temperature where the air is denser. Assume the air Communicate your corrections.
entering the fan at start up is 70˚F, therefore no
When a specified fan appears on the fan schedule,
correction should be made. The starting bhp
it’s important to determine if the specifier has
remains at 6.76 7.0 14 already made the required corrections for
and a 7 1⁄2 hp
temperature and altitude. Avoid confusion by
motor is 6.0 12
Corrected Design Point specifying at what temperature or altitude (or both)
5.0 10 the static pressure was calculated.
Note: bhp Corrected Fan Curve
4.0 8 For example: 5,000 cfm at 600˚F and 6 in. static
corrections are
6.76 bhp at 70º
BHP pressure at 600˚F (or 3 in. Ps. at 70˚F).
most com-
3.0 6
monly used Design Point at Standard Air Electronic fan selection programs, such as
for altitude 2.0 4 Greenheck CAPS are excellent tools to solve both
corrections the selection and specifying problems.
3.38 bhp @ 600ºF
(see next 1.0 2
example) or CAPS prompts the user to enter the airstream
0.0 0 temperature, the start up temperature, and the
when the 0 1 2 3 4 5 6 7 8 9 10
starting and altitude. The fan with the corrected conditions is
CFM x 1000
operating then automatically selected.
Example 1: The fan curve represents the fans operation
temperatures at both the corrected and specified conditions. Curves Using CAPS will also guard against making
are plotted at standard air.
are the same. selections for fan types or models that are not
Example #2: A fan used at 6,000-ft. elevation to appropriate for the condition. This is especially
exhaust 100˚F air from an attic space. A 30 inch roof important for selections at extreme temperatures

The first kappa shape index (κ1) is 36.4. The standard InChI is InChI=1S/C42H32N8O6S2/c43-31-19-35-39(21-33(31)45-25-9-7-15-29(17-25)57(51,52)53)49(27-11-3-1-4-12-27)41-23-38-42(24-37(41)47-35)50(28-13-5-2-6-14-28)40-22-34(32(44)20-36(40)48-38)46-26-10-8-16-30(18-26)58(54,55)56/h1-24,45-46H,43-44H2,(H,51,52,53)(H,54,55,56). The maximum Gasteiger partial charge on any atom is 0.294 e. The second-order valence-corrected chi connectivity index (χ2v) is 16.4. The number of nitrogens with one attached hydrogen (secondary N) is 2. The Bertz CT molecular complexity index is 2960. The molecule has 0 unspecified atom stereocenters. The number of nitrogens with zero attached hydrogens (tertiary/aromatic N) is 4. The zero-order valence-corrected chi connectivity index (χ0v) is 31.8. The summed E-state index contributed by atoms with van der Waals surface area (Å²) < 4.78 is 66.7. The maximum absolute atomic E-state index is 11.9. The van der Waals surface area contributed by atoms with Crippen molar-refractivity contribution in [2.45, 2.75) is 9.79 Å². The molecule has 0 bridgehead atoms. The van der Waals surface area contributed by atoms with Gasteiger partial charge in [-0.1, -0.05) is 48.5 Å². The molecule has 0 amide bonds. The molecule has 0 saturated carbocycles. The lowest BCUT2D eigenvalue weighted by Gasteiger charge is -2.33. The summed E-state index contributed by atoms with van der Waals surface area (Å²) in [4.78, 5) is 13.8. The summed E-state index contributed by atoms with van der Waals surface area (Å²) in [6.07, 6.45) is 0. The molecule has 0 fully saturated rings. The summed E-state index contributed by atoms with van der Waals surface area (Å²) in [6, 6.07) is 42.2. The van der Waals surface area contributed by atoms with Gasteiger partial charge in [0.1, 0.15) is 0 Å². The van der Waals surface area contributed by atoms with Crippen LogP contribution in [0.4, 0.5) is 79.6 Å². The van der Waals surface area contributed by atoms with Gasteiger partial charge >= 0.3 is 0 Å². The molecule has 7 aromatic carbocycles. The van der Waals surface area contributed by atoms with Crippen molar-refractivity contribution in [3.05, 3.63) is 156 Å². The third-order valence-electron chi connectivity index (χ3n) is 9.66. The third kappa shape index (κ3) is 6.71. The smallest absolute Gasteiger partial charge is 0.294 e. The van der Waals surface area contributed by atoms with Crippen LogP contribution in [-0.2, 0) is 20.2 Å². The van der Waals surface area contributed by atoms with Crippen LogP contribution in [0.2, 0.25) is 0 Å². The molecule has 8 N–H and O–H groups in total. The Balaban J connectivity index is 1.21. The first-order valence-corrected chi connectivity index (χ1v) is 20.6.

fan (GB-300) is required to move 10,400 cfm at that require special considerations for materials,
.25 inch static pressure. motors, bearings, drives and speed derate factors.
Volume (CFM): 10,400 Air Density (lb./ft. ): 0.057
Performance Chart for GB-300-20
1. Using the chart the correction factor is 1.32. Operating Conditions
SP (in. WC):
Power (hp.):
Air Stream Temp (ºF):

The curve below from CAPS represents

2. Multiply the specified operating static the fan density correction for example #2
pressure by the correction factor to determine 2.0 2.0

the standard air density equivalent static 1.8 1.8

pressure (Corrected static pressure = .25 in. 1.6 1.6

wg x 1.32 = 0.33 in. wg. The fan must be 1.4 1.4

selected for .33 in. static pressure.) 1.2 1.2

Static Pressure (in. WC)

3. Based upon our performance table for a 1.0

698 RPM

Power (hp.)
30 inch roof fan (GB-300), 698 frpm is needed

0.8 0.8
to produce the required performance.

4. The bhp from the performance chart is 2.40. 0.6 0.6


5. What is the operating bhp at 6,000-ft.


0.4 0.4

elevation and 100˚F air? 0.2
us 0.2
0.0 0.0
Since the horsepower selected refers to standard air 0 2 4 6 8 10 12

density, this should be corrected to reflect actual Volume (CFM) x 1,000

bhp at the lighter operating air. Operating bhp =

standard bhp ÷ 1.32 or 2.40 ÷ 1.32 = 1.82 bhp. As demonstrated in the above examples, for
optimum system design and performance, it’s
In this example we can use the corrected bhp
important to understand and make the proper
because the fan is located at a given elevation and
temperature and altitude corrections.
will not be turned on until the attic temperature

2 Fan Application No. FA/102-99